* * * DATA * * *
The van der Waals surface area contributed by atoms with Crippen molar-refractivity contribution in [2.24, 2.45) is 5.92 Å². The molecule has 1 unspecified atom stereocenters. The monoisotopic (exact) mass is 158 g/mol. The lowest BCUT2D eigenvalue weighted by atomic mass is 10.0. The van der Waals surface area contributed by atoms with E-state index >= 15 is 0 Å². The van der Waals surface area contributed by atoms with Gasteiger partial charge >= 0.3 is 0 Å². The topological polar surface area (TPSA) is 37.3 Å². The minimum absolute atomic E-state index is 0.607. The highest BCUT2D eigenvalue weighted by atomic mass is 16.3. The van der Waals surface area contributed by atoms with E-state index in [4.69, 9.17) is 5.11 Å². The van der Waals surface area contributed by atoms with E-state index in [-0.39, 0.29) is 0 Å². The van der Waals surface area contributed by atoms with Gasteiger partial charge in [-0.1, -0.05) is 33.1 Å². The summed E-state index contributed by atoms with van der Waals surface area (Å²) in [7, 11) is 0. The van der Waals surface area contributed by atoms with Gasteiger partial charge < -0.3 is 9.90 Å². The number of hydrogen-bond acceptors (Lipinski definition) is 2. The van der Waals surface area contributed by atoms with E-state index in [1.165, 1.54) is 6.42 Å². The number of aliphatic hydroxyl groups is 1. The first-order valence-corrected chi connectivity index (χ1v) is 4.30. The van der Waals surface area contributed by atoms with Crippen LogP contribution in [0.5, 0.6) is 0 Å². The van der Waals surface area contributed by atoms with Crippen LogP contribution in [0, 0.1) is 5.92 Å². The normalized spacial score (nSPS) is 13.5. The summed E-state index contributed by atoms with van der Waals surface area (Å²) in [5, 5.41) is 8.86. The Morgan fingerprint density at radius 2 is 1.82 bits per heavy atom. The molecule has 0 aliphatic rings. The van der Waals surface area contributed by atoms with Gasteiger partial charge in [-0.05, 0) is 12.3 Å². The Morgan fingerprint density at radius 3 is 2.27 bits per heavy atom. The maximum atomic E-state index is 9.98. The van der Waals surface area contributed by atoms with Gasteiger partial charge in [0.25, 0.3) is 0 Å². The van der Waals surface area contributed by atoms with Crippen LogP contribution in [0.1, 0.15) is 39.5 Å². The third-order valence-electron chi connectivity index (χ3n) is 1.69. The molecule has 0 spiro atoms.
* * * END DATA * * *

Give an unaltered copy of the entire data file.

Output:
The van der Waals surface area contributed by atoms with Crippen molar-refractivity contribution in [2.24, 2.45) is 5.92 Å². The molecule has 1 unspecified atom stereocenters. The monoisotopic (exact) mass is 158 g/mol. The lowest BCUT2D eigenvalue weighted by atomic mass is 10.0. The van der Waals surface area contributed by atoms with E-state index >= 15 is 0 Å². The van der Waals surface area contributed by atoms with Gasteiger partial charge >= 0.3 is 0 Å². The topological polar surface area (TPSA) is 37.3 Å². The minimum absolute atomic E-state index is 0.607. The highest BCUT2D eigenvalue weighted by atomic mass is 16.3. The van der Waals surface area contributed by atoms with E-state index in [4.69, 9.17) is 5.11 Å². The van der Waals surface area contributed by atoms with E-state index in [-0.39, 0.29) is 0 Å². The van der Waals surface area contributed by atoms with Gasteiger partial charge in [-0.1, -0.05) is 33.1 Å². The summed E-state index contributed by atoms with van der Waals surface area (Å²) in [7, 11) is 0. The van der Waals surface area contributed by atoms with Gasteiger partial charge < -0.3 is 9.90 Å². The number of hydrogen-bond acceptors (Lipinski definition) is 2. The van der Waals surface area contributed by atoms with E-state index in [1.165, 1.54) is 6.42 Å². The number of aliphatic hydroxyl groups is 1. The first-order valence-corrected chi connectivity index (χ1v) is 4.30. The van der Waals surface area contributed by atoms with Crippen LogP contribution in [0.5, 0.6) is 0 Å². The van der Waals surface area contributed by atoms with Crippen LogP contribution in [0, 0.1) is 5.92 Å². The normalized spacial score (nSPS) is 13.5. The summed E-state index contributed by atoms with van der Waals surface area (Å²) in [5, 5.41) is 8.86. The Morgan fingerprint density at radius 2 is 1.82 bits per heavy atom. The molecule has 0 aliphatic rings. The van der Waals surface area contributed by atoms with Gasteiger partial charge in [-0.05, 0) is 12.3 Å². The Morgan fingerprint density at radius 3 is 2.27 bits per heavy atom. The maximum atomic E-state index is 9.98. The van der Waals surface area contributed by atoms with Gasteiger partial charge in [0.25, 0.3) is 0 Å². The van der Waals surface area contributed by atoms with Crippen LogP contribution in [0.1, 0.15) is 39.5 Å². The third-order valence-electron chi connectivity index (χ3n) is 1.69. The molecule has 0 spiro atoms.